This is definitely one of the deepest Superman stories ever. It hides great underlying political and social messages about what human selfishness can do to anyone with power.
Superman: True Brit
The title of this one says it all, really. Superman: True Brit is a humorous adaptation of Superman in which his spaceship crashed in Weston-Super-Mare in England. The British version of Superman has a British accent. He also drinks tea instead of coffee.
He loves his full English breakfast, and looks like a 1960’s British rock star. Plus he says “mate,” not dude.
The Mature Superman
This right here is the Frankenstein version of Superman. Bizarro managed to simultaneously impress and shock the fans at the same time. He’s super ugly and lacks of intellect. He doesn’t even know how to use his superpowers for anything good or useful.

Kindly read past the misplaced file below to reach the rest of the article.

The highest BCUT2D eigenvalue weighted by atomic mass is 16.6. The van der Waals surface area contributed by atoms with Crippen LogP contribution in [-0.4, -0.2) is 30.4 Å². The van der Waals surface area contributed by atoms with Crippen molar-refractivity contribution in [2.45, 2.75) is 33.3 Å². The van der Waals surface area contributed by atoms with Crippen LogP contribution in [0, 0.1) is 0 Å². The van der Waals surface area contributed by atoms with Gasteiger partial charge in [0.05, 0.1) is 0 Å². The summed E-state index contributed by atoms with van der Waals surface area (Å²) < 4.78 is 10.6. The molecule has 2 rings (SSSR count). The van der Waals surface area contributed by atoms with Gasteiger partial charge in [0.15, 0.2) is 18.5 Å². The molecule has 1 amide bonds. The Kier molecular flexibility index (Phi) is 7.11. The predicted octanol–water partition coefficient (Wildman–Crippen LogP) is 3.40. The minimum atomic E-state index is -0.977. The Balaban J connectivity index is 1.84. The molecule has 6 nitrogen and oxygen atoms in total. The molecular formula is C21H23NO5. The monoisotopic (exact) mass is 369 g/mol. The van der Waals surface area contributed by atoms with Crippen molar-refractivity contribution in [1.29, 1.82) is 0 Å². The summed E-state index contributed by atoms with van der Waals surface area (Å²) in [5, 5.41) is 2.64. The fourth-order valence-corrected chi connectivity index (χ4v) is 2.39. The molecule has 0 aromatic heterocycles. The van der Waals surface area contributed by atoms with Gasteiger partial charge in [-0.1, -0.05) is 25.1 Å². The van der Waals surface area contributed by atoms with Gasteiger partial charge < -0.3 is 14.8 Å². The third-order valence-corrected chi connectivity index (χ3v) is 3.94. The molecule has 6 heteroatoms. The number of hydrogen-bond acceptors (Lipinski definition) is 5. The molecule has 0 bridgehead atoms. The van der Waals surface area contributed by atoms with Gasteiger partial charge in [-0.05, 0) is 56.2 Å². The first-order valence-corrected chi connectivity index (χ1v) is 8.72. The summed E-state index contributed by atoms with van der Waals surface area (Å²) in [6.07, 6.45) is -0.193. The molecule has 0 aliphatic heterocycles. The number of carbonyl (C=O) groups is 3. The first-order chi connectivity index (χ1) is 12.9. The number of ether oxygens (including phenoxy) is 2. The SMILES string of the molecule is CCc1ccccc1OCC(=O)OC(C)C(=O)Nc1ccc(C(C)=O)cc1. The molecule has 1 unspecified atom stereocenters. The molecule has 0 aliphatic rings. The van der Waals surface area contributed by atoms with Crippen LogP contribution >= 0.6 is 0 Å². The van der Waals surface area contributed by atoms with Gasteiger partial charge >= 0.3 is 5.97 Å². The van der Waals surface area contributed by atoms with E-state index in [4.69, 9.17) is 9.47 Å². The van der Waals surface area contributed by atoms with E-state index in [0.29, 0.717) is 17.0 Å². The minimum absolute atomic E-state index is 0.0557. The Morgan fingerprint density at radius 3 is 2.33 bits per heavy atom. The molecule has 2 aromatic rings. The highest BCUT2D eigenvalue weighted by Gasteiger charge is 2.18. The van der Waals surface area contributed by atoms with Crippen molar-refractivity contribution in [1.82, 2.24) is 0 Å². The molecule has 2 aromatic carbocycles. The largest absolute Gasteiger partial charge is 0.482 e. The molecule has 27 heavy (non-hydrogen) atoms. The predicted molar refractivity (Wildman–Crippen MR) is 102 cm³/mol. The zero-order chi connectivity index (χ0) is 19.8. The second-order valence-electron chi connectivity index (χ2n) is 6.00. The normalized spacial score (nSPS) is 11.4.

To make a long story short, Bizarro is the definition of the term antihero. Not exactly the Superman we know and love.
Superman: Last Son of Earth
In this comic book, Steve Gerber (story’s writer) tries to pass many social messages through the narrative. He focuses more on xenophobia and authoritarianism. The plot’s truly intelligent and reverses the usual Superman origin.
See, in this story Superman is sent from Earth to Krypton. There, he discovers a Green Lantern power ring, which gives him all the superpowers he has on earth as a Kryptonian.
Superman: Red Son
This is arguably the greatest alternate version ever written about Superman. In this superb story, Superman lands in the Ukraine, not in Kansas. He is raised as a proud Soviet who was taught to love and serve the communist principals of the Soviet Union.
However, he’s still the same compassionate, fair, courageous, and fearless superhero who loves humanity more than anything. He still obeys his super-hearing and responds to every call for help. His favorite “habit” remains saving lives.